Have you ever had a client send you a batch of pictures off the web that they just love… when you’re already three quarters the way through the designing and the photos are the total opposite of what she first said she wanted?
Of course you have! It’s happened to every one of us!
So, what do you do? Start over and rebuild the design on your dime? Or tell the client she just can’t do that?
You are going to have do something and it’d be far easier if you had “pre-framed” the rules of how the design process works with her before she went down this path.
This process of explaining how you work needs to happen right at the beginning of the job, when you are having her sign the letter of agreement.
You start by explaining that the programming phase of design, is where you collect tons of information about the physical space and as much information as possible about the preferences of the client. You explain that during this phase you want to see EVERYTHING that she can share about what she wants and doesn’t want in her new space.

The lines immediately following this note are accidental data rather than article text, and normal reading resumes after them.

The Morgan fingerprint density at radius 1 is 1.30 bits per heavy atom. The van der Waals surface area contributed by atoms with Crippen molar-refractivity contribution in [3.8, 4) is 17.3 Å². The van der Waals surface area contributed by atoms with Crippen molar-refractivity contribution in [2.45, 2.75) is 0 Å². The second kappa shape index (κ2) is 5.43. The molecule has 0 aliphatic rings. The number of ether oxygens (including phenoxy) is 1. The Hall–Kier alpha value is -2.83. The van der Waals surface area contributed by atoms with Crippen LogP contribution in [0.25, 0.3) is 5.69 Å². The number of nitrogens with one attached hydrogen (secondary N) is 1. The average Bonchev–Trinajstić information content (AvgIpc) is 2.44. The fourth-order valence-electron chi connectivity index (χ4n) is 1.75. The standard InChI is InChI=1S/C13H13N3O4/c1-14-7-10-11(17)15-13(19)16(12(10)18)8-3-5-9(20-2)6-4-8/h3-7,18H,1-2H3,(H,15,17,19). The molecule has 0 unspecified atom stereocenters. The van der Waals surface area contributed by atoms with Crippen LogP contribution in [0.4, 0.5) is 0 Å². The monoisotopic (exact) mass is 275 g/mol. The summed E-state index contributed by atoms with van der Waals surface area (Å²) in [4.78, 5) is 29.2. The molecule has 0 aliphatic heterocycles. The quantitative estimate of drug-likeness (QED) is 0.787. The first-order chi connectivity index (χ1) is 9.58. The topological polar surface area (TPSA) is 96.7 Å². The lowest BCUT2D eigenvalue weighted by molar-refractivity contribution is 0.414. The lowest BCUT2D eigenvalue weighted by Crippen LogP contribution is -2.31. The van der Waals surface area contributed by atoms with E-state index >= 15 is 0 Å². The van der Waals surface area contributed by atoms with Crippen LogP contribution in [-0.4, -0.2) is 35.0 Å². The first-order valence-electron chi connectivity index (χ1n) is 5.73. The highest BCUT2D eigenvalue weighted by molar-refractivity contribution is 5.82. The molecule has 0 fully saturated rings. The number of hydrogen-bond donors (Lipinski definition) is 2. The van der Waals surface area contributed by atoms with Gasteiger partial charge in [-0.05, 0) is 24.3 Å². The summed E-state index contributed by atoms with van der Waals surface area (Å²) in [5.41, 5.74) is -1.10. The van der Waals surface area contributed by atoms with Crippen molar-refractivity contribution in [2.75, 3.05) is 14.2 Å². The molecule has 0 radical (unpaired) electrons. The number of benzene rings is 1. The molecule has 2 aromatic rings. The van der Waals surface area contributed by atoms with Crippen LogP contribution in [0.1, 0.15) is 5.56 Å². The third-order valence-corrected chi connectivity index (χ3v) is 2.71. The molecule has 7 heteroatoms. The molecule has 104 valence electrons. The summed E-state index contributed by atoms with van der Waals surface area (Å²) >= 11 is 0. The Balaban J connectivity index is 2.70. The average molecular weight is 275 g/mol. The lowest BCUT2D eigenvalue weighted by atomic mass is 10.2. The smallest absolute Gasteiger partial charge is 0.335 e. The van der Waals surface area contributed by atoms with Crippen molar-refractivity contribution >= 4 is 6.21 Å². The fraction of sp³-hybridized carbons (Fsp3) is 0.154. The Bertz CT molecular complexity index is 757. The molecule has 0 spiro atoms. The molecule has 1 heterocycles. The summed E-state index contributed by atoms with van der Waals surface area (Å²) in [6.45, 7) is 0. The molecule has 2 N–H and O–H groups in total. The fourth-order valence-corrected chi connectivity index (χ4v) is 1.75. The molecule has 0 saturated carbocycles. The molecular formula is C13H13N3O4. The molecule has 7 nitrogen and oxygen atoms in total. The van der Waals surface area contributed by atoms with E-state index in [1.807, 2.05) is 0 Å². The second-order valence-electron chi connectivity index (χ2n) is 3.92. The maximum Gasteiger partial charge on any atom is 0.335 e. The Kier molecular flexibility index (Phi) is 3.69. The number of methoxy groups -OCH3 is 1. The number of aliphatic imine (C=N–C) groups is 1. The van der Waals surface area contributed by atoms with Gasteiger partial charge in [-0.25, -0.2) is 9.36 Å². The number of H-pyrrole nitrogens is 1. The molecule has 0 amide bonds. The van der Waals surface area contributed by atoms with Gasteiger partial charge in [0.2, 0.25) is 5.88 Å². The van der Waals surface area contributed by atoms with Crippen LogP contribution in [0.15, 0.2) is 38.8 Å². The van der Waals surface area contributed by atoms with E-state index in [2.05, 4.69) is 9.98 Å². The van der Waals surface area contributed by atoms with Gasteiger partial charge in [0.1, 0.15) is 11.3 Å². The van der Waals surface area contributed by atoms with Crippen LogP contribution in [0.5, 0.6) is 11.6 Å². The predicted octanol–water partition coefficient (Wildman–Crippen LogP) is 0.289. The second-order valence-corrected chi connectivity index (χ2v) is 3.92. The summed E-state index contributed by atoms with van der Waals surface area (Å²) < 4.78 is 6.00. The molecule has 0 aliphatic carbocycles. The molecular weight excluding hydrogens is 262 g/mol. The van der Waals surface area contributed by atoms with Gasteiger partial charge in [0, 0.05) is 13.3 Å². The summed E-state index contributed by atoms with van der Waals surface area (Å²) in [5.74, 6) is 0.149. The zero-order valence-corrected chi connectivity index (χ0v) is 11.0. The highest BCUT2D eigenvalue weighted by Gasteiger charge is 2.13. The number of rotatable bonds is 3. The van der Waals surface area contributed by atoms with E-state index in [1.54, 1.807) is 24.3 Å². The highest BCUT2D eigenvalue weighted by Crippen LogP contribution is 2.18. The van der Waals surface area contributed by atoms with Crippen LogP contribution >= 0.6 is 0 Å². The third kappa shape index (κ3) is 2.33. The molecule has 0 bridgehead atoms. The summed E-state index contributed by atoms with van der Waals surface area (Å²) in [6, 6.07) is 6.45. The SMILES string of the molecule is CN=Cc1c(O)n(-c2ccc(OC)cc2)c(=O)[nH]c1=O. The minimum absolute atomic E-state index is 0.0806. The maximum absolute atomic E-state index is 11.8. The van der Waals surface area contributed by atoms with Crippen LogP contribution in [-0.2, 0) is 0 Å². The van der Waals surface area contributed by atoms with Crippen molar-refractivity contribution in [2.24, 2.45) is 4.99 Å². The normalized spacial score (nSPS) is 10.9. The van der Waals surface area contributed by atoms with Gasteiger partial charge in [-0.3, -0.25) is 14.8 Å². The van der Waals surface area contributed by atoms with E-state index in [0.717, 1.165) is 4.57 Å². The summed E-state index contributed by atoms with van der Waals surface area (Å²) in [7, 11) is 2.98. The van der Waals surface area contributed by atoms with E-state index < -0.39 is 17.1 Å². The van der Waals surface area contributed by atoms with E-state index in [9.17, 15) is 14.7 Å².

But once you close the door on this programming phase (you need to let her know “time is up” tomorrow, last chance to share pictures), you will explain that you take all the information collected and apply it to creating her special design.
The next statement is:
“This doesn’t mean that you cannot find something else that you feel is better and send it to me. However you need to know that I haven’t included extra time in your Letter of Agreement design fee to backtrack and incorporate these new ideas into your design, so I will have to bill you for my extra time to be able to utilize them.”
This conversation could be entirely verbal but I believe it is easier for you to explain and hold to your rules if it is written in the form of a “How We Work” handout that you explain and leave with the client as part of your new client package. It should also slow down the late information and the sending of endless (and useless) websites and products.
But if it continues, stand on your boundary and send a warning email that says:
“Just checking in… I will have to bill extra time if I get into this, is that what you are telling me you want?”
In the end, the more you explain and pre-frame how the design experience works, the less overwhelm and more free time you’ll have… along with a much happier client and a beautifully designed space.